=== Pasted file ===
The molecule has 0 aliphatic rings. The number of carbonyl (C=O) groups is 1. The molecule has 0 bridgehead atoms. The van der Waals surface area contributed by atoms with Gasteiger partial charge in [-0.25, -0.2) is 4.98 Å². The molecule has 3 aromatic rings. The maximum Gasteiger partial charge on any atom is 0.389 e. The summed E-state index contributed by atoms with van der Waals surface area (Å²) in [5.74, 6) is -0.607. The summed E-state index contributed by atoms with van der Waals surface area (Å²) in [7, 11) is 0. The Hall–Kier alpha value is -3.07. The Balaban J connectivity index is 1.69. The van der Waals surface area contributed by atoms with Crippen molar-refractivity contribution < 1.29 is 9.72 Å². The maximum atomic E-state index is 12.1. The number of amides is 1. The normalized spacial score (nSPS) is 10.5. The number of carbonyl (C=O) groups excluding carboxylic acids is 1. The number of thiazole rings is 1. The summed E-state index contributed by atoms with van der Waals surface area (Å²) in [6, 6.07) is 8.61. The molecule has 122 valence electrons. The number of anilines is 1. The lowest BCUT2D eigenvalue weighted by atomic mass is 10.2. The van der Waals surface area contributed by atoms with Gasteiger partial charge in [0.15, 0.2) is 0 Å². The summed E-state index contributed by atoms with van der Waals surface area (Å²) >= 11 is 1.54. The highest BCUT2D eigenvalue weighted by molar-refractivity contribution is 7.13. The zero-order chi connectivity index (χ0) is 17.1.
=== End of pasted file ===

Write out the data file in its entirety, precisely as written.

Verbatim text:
The molecule has 0 aliphatic rings. The number of carbonyl (C=O) groups is 1. The molecule has 0 bridgehead atoms. The van der Waals surface area contributed by atoms with Gasteiger partial charge in [-0.25, -0.2) is 4.98 Å². The molecule has 3 aromatic rings. The maximum Gasteiger partial charge on any atom is 0.389 e. The summed E-state index contributed by atoms with van der Waals surface area (Å²) in [5.74, 6) is -0.607. The summed E-state index contributed by atoms with van der Waals surface area (Å²) in [7, 11) is 0. The Hall–Kier alpha value is -3.07. The Balaban J connectivity index is 1.69. The van der Waals surface area contributed by atoms with Crippen molar-refractivity contribution < 1.29 is 9.72 Å². The maximum atomic E-state index is 12.1. The number of amides is 1. The normalized spacial score (nSPS) is 10.5. The number of carbonyl (C=O) groups excluding carboxylic acids is 1. The number of thiazole rings is 1. The summed E-state index contributed by atoms with van der Waals surface area (Å²) in [6, 6.07) is 8.61. The molecule has 122 valence electrons. The number of anilines is 1. The lowest BCUT2D eigenvalue weighted by atomic mass is 10.2. The van der Waals surface area contributed by atoms with Gasteiger partial charge in [0.15, 0.2) is 0 Å². The summed E-state index contributed by atoms with van der Waals surface area (Å²) >= 11 is 1.54. The highest BCUT2D eigenvalue weighted by molar-refractivity contribution is 7.13. The zero-order chi connectivity index (χ0) is 17.1.